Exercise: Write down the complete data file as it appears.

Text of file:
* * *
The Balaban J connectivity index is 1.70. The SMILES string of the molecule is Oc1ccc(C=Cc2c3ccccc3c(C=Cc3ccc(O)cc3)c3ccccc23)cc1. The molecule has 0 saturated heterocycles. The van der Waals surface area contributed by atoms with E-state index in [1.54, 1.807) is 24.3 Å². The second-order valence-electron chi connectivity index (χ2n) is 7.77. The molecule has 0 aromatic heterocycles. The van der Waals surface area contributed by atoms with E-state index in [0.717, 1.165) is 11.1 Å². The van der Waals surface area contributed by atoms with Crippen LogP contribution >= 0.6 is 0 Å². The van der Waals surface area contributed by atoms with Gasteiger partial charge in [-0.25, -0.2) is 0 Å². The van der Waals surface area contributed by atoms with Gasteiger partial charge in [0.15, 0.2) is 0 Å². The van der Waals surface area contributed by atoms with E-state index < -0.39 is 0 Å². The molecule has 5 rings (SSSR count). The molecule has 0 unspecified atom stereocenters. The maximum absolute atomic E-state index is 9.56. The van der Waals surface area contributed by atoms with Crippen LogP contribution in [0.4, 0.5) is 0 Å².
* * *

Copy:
The Balaban J connectivity index is 1.70. The SMILES string of the molecule is Oc1ccc(C=Cc2c3ccccc3c(C=Cc3ccc(O)cc3)c3ccccc23)cc1. The molecule has 0 saturated heterocycles. The van der Waals surface area contributed by atoms with E-state index in [1.54, 1.807) is 24.3 Å². The second-order valence-electron chi connectivity index (χ2n) is 7.77. The molecule has 0 aromatic heterocycles. The van der Waals surface area contributed by atoms with E-state index in [0.717, 1.165) is 11.1 Å². The van der Waals surface area contributed by atoms with Crippen LogP contribution >= 0.6 is 0 Å². The van der Waals surface area contributed by atoms with Gasteiger partial charge in [-0.25, -0.2) is 0 Å². The van der Waals surface area contributed by atoms with Gasteiger partial charge in [0.15, 0.2) is 0 Å². The van der Waals surface area contributed by atoms with E-state index < -0.39 is 0 Å². The molecule has 5 rings (SSSR count). The molecule has 0 unspecified atom stereocenters. The maximum absolute atomic E-state index is 9.56. The van der Waals surface area contributed by atoms with Crippen LogP contribution in [0.4, 0.5) is 0 Å².